Presidents Hollande and Zuma chair the first meeting of the High-Level Commission on Health Employment and Economic Growth
23 March 2016 - The High-Level Commission on Health Employment and Economic Growth held its first meeting in Lyon today, presided over by H.E. Mr. Francois Hollande, President of France, and H.E. Mr Jacob Zuma, President of South Africa. The meeting brought together a multisectoral group of Commissioners, who have been appointed to make recommendations towards the creation of health and social sector jobs as a means to advance inclusive economic growth.
Creating more jobs for health workers holds the potential to bolster health and health security, spur inclusive economic growth, and empower women and youth, said WHO Director-General Dr Margaret Chan.
Growing populations, changing disease patterns and economic trends are projected to lead to the creation of about 40 million new health sector jobs by 2030, mostly in middle and high-income countries. Conversely, there will be a projected shortage of 18 million health workers to achieve the Sustainable Development Goals, mostly in low- and lower-middle income countries.
This mismatch poses a threat not only to human health, but to health security and the global economy, as West Africa’s Ebola outbreak demonstrated.
“The Commission calls for a change in the way policy-makers look at the health sector, not as a drain on resources but as a source of opportunities,” said Dr Chan. “Employment in the health sector can operate as a counterforce to the world’s growing inequalities in income levels and opportunities.”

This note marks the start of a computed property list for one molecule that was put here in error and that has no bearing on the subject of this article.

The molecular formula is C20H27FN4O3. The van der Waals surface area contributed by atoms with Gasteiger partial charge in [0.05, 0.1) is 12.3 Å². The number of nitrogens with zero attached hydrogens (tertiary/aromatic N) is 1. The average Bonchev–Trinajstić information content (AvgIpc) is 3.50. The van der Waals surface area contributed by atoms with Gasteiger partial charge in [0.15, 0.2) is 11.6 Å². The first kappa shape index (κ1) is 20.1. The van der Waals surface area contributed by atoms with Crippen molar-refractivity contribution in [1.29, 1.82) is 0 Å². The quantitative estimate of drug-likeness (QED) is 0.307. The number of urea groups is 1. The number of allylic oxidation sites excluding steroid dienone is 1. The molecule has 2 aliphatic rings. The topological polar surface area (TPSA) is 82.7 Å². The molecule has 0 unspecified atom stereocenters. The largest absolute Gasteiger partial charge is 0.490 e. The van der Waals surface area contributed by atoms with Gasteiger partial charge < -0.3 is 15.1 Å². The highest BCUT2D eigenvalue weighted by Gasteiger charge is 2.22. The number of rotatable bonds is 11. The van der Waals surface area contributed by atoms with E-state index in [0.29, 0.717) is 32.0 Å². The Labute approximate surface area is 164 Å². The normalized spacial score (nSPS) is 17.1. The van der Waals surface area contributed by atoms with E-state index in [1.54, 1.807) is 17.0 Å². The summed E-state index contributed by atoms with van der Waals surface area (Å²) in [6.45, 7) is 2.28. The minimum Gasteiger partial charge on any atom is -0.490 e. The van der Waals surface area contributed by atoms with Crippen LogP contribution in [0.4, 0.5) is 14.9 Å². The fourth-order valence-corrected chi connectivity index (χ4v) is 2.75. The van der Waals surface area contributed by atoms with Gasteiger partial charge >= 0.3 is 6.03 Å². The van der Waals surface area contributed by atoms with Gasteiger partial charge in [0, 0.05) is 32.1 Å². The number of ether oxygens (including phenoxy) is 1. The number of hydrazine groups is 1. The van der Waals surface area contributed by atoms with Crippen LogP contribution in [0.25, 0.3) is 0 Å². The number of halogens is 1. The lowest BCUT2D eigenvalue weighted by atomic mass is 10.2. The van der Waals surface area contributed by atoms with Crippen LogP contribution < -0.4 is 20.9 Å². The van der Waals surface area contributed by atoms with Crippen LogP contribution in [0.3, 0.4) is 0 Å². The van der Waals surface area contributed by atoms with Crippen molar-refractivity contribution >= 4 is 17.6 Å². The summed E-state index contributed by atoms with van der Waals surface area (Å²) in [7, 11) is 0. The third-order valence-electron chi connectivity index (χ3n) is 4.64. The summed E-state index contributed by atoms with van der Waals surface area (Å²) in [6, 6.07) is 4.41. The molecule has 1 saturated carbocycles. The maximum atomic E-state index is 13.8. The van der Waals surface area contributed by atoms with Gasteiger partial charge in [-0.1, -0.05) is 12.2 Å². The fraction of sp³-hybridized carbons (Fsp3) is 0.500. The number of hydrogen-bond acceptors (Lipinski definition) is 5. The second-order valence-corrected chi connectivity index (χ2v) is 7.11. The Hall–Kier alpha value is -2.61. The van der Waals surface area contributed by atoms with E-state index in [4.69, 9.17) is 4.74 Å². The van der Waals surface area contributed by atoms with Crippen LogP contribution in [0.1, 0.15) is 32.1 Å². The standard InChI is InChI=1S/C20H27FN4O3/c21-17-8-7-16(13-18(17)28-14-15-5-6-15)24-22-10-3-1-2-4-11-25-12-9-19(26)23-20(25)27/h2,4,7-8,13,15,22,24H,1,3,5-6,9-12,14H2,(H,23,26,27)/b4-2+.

The Commission will deliver its final report in the margin of the seventy-first regular session of the United Nations General Assembly in September.
The Commission is co-chaired by Mr François Hollande, President of France, and Mr Jacob Zuma, President of South Africa. They will be assisted by three vice-chairs: Dr Chan; Mr Guy Ryder, Director-General of the International Labour Organization; and Mr Angel Gurría, Secretary-General of the Organisation for Economic Co-operation and Development.
The Commission has been appointed in response to a United Nations General Assembly resolution (A/70/L.32) recognizing that investing in new health workforce employment opportunities may add broader socio-economic value to the economy and contribute to the implementation of the 2030 Agenda for Sustainable Development. The recommendations of the Commission will be delivered to the Secretary-General in September 2016.
A meeting report will be made available shortly.